Once we had the baits down in position, I noticed Bill was fishing with two rods.

“The extra baits in the water will help to put the stripers in a biting mode,” says Bill as he intently watched the rod tip of both rods.

“But what do you do," says I, "if you get a strike on both rods?”

Bill replied to watch and learn! As the fish continued to pull in under the boat in larger numbers, the bite intensified. Texoma has a liberal limit, 10 stripers under 20 inches and two over 20 inches. We had caught our limit of ‘under’ fish on the main lake but the bigger fish were coming from the sheltered creek channel we were fishing.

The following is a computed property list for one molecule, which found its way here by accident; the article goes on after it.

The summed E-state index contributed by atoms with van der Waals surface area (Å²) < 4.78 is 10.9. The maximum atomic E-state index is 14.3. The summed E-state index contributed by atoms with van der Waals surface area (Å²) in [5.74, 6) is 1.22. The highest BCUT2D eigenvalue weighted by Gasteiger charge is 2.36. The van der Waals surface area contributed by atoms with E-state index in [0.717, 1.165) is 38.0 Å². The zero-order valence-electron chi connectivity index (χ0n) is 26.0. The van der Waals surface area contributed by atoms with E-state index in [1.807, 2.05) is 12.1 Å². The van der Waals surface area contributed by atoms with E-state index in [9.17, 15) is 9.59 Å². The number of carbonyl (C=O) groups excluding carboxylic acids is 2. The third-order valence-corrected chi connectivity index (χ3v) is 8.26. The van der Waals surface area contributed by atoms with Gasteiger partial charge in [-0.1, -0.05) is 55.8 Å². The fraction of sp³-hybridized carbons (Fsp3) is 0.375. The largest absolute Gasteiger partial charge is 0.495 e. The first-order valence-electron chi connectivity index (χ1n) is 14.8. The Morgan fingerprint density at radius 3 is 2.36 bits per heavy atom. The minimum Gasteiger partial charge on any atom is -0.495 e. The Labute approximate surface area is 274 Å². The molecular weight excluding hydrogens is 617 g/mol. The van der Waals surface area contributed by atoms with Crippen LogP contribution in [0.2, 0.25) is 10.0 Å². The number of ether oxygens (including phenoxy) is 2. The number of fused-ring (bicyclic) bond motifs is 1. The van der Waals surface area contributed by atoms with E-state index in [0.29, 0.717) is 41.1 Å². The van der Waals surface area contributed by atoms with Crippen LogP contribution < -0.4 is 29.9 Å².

Out of the corner of my eye, I noticed Bill jerk up hard on both rods. He had a double on. He summarily set on the butt end of one rod on the gunwale of the boat, landed a 26-inch striper with the other and then proceeded to catch the one on the rod he was setting on! I kidded my buddies that that was a feat for a 40-year veteran guide; we had better continue fishing with a single rod! 

As we concluded our fishing trip, Chris mentioned that we were getting in on the very early winter deadsticking. As winter progresses and the water temperature continues to drop the bite will get even better.

To learn more about Striper Express, visit www.striperexpress.com